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Richard Miranda's Arizona Latino Caucus Foundation Questioned; Former Lawmaker's Conviction This Week Tied to Different Charity

State Senator Steve Gallardo, D-Phoenix, says he's "suspicious" that funds may have been misappropriated from another foundation run by corrupt former lawmaker Richard Miranda.

Miranda, a Democrat from Tolleson who resigned abruptly on February 16 after 13 years in the Arizona Legislature, pleaded guilty March 14 to stealing $144,577 from a foundation designed to help Hispanic youths.

Besides the conviction on wire fraud for his thievery, Miranda was also convicted for attempted tax evasion. He's supposed to pay back the money he stole plus about $56,000 in taxes.

He faces up to 25 years in prison when he's sentenced on June 5 before U.S. District Judge Roslyn Silver, though he's likely to get about two years behind bars plus fines.

As court documents (see below) show, Miranda illegally sold a building owned by the non-profit foundation Centro Adelante Campesino, Inc., and pocketed the substantial proceeds.

But Miranda ran another foundation that has raised big bucks since 2007: The Arizona Latino Caucus Foundation.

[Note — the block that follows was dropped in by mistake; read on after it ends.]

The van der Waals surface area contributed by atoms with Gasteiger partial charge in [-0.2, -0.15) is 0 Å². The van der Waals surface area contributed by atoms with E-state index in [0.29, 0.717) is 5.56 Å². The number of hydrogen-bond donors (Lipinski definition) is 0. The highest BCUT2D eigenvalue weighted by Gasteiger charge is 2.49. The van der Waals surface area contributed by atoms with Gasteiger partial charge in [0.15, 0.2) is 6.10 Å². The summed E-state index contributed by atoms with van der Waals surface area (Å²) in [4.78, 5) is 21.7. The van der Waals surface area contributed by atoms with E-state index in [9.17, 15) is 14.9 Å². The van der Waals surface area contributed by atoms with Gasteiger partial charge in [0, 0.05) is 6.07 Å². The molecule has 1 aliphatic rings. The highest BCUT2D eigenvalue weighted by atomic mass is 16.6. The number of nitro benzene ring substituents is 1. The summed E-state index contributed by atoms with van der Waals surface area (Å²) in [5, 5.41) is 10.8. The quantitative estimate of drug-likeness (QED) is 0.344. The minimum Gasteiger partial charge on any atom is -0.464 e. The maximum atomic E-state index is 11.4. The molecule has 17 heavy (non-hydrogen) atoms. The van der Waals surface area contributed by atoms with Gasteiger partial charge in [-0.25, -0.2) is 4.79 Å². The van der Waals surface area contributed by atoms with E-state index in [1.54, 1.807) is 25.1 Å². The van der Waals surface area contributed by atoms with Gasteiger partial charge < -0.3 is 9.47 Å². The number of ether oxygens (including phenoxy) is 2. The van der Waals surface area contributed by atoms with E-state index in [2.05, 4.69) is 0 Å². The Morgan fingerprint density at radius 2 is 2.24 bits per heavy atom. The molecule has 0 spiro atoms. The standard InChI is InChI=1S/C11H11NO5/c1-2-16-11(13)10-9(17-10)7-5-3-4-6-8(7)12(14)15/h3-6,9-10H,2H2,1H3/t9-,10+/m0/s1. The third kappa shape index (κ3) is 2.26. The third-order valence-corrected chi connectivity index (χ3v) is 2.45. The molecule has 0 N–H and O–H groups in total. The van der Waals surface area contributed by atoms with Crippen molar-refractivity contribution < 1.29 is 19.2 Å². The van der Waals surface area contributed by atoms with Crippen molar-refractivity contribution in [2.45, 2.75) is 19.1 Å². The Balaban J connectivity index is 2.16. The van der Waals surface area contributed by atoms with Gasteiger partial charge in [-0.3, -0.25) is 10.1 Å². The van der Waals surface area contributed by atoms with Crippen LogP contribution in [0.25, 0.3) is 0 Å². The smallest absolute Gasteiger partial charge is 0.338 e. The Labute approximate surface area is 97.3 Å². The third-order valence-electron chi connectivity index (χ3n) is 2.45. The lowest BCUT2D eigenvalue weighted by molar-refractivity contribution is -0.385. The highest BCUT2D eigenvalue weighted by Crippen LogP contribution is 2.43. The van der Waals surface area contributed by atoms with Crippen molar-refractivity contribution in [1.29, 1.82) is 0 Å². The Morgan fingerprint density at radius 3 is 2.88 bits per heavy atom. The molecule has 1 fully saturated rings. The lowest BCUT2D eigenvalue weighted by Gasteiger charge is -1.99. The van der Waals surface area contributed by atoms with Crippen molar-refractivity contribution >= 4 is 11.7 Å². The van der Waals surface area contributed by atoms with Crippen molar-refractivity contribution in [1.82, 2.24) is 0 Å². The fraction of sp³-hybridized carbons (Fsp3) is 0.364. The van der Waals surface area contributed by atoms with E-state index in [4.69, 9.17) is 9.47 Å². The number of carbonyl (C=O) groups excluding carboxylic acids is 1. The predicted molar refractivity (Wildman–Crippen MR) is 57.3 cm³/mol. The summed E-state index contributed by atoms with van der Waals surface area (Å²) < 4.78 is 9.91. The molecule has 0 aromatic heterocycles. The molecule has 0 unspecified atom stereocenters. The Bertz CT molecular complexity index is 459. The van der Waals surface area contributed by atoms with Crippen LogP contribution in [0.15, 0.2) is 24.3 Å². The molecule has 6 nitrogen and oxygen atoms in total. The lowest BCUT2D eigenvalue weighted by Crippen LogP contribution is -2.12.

Art Orthon, former director of community and economic development director for APS, says he never served as a board member for the Arizona Latino Caucus Foundation, despite what the foundation's Web site states.
Art Orthon, former director of community and economic development director for APS, says he never served as a board member for the Arizona Latino Caucus Foundation, despite what the foundation's Web site states.
Image: www.aaed.com

That foundation, registered as a non-profit with the Arizona Corporation Commission, apparently has failed to disclosed its finances for the last few years. In reports online, it appears that the last time the charity filed its required tax forms was in 2007, when it reported assets of $30,308 and an income of $62,800.

Yet golf tournaments for the Arizona Latino Caucus Foundation raised tens of thousands each year, and the group likely received donations from elsewhere.

The foundation did distribute several scholarships to Hispanic students.

But Gallardo says he worries that much of the contributors' money was misspent.

Researching the issue in the last couple of days, it appears the Latino Caucus Foundation does deserve scrutiny.

The Arizona U.S. Attorney's Office and U.S. Department of Justice declined comment on how or whether the "AZLCF" fits into their investigation of Miranda and the Campesino Foundation.